Bateman was charged with eight counts of wire fraud and 10 counts of money laundering, Russell with eight counts of wire fraud and 12 counts of money laundering, and Gonzalez with three counts of wire fraud and two counts of money laundering.
Each count of wire fraud carries a sentence of up to 20 years in prison, and each count of money laundering up to 10 years in prison upon conviction, said Joe Vaughn, lead prosecutor on the case for the U.S. attorney's office . . .
Instead of investing the money, the three men used it for a variety of personal expenses for themselves, family members, friends and others associated with the foundation, according to the indictment.
The purchases included vehicles, entertainment, clothing, jewelry, travel, housing and home furnishings, the indictment states.
The Russell Foundation was created in 2003 ostensibly as a nonprofit, tax-exempt corporation "organized exclusively for charitable, religious (and) educational purposes," according to the indictment.
The indictment alleges the three men used the foundation to lure the physician first to invest about $702,000 in early 2007 in Indiana ethanol production and distribution.
Then, later in the year, the indictment alleges, the three men successfully schemed to obtain a $1 million corporate cash bond from the physician purportedly to invest in the foundation's humanitarian projects, with the physician being told he would get back $1.6 million in about seven months.
The indictment alleges Russell falsely told the physician at the time that he would receive his promised return on his investment "because there were going to be many additional investors in The Russell Foundation, when, in truth and in fact, and as Russell then knew, there were no credible potential investors in The Russell Foundation."
The indictment also alleges that within just a few weeks after each of the physician's two investments, nearly all of the money had been spent by the three men now indicted on a variety of personal items and uses. The foundation went into bankruptcy in May 2008, and a trustee was appointed to oversee the bankruptcy.
U.S. Attorney Joe Hogsett told reporters for the Indianapolis Star that Bateman and "an unnamed high-ranking Indianapolis Metropolitan Police Department officer", who was also a member of the foundation, used their positions to lend credibility to the Russell Foundation. "The allegations in this indictment paint a picture of excessive personal greed," Hogsett said. "Such a violation of trust would be tragic under any circumstances, but the fact that this scheme allegedly involved a repeated violation of the public trust makes this case even more disheartening." It's unclear why the "high-ranking" IMPD officer mentioned by Hogsett in the Star's story has not been charged. It's also my understanding that there may have been more than one high-ranking IMPD officers involved in working for the foundation, which may have violated work rules against off-duty work for high-ranking officers. "At the time, there were reports high ranking Indianapolis Metropolitan Police Department command officers may have been questioned about their involvement with Bateman and the foundation," Fox 59 confirms in its report on Bateman's indictment. Convicted Councilor Lincoln Plowman, a former major in the department, had also worked for a strip club in violation of off-duty work rules for high-ranking officers. Plowman was convicted of soliciting a bribe from and attempted extortion of, an undercover FBI agent posing as a strip club owner in September. He has been sentenced to 40 months in prison.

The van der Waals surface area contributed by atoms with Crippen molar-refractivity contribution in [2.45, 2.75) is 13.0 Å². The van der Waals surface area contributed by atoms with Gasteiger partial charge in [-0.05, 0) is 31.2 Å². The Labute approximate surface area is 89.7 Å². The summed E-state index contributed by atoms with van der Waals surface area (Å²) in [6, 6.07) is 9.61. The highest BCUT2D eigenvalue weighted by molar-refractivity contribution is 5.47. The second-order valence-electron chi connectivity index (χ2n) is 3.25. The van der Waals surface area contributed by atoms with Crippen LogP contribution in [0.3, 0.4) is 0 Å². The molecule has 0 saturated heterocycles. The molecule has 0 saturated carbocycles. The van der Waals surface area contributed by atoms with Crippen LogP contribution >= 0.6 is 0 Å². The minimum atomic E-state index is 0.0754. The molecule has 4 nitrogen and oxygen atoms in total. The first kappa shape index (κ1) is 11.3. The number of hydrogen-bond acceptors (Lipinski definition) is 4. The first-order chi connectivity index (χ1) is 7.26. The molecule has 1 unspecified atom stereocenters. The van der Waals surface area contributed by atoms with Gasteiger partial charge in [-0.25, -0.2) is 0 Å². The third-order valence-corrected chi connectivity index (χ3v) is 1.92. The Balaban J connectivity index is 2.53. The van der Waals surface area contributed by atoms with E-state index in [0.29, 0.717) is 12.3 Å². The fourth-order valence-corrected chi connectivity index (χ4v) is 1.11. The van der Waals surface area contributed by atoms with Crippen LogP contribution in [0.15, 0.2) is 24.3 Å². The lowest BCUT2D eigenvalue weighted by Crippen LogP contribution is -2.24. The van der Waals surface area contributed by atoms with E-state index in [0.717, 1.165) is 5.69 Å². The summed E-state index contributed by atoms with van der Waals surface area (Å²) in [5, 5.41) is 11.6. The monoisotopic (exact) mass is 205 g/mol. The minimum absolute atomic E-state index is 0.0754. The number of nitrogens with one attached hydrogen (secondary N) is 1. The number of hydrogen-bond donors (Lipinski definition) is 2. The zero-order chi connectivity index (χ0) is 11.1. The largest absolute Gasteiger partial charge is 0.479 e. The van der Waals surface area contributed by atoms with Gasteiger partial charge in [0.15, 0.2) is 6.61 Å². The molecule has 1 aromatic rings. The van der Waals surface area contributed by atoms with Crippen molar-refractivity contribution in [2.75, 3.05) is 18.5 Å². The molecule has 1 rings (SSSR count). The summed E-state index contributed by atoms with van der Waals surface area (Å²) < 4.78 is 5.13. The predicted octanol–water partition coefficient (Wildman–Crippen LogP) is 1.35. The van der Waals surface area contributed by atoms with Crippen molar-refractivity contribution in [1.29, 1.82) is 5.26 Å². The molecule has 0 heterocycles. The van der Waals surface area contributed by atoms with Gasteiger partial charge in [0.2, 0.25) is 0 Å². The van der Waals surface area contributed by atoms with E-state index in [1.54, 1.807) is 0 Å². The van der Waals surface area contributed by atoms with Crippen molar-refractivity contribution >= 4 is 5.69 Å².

Two and a half years ago, I painted a picture of what had taken place at the Russell Foundation in a post based upon information I received from a well-placed source. As I reported then,
People knowledgeable with the grand jury investigation of the nonprofit organization in the wake of its recent bankruptcy filing describe a small group of individuals squeezing every last ounce of blood out of the organization for their own personal benefit. There are tales of a California clothier being flown into town to fit the men in charge with the finest in tailored suits. The women had to settle for the best that Nordstroms had to offer. A northside jeweler crafted gold rings with "RF" initials to distinguish the illustrious crew doing God's work. Exotic rugs were purchased and then disappeared without the bill ever being paid. And a high-ranking Indianapolis police department official pulled double-duty as "chief of security" for the group. An IMPD police cruiser couldnt' cut it. He had a Cadillac Escalade to make his important rounds . . .
The source suspects the individuals in charge of the foundation went on the spending spree in anticipation of an $11 million investment from an outside investment firm. There were big plans. Talks with some of the country's wealthiest businessmen in America were supposedly underway--hence the need for a "chief of security". The focus was no longer on helping inner-city poor with housing and other needs. There was big talk of a high speed monorail from Indianapolis to Chicago, tapping a closed down steel mill in Northwest Indiana that would help put many unemployed in Da Region to work. Ethanol production was planned. It all required lots of walking around money we're told. Cash-filled wallets were needed to work the halls at the State House and our nation's capitol to win support for the foundation's projects according to one tale.
In an earlier post, I detailed here who all was working for the Russell Foundation at the time of its demise according to the foundation's website. In another post, I provided a listing of where the foundation claimed to have spent some of its money.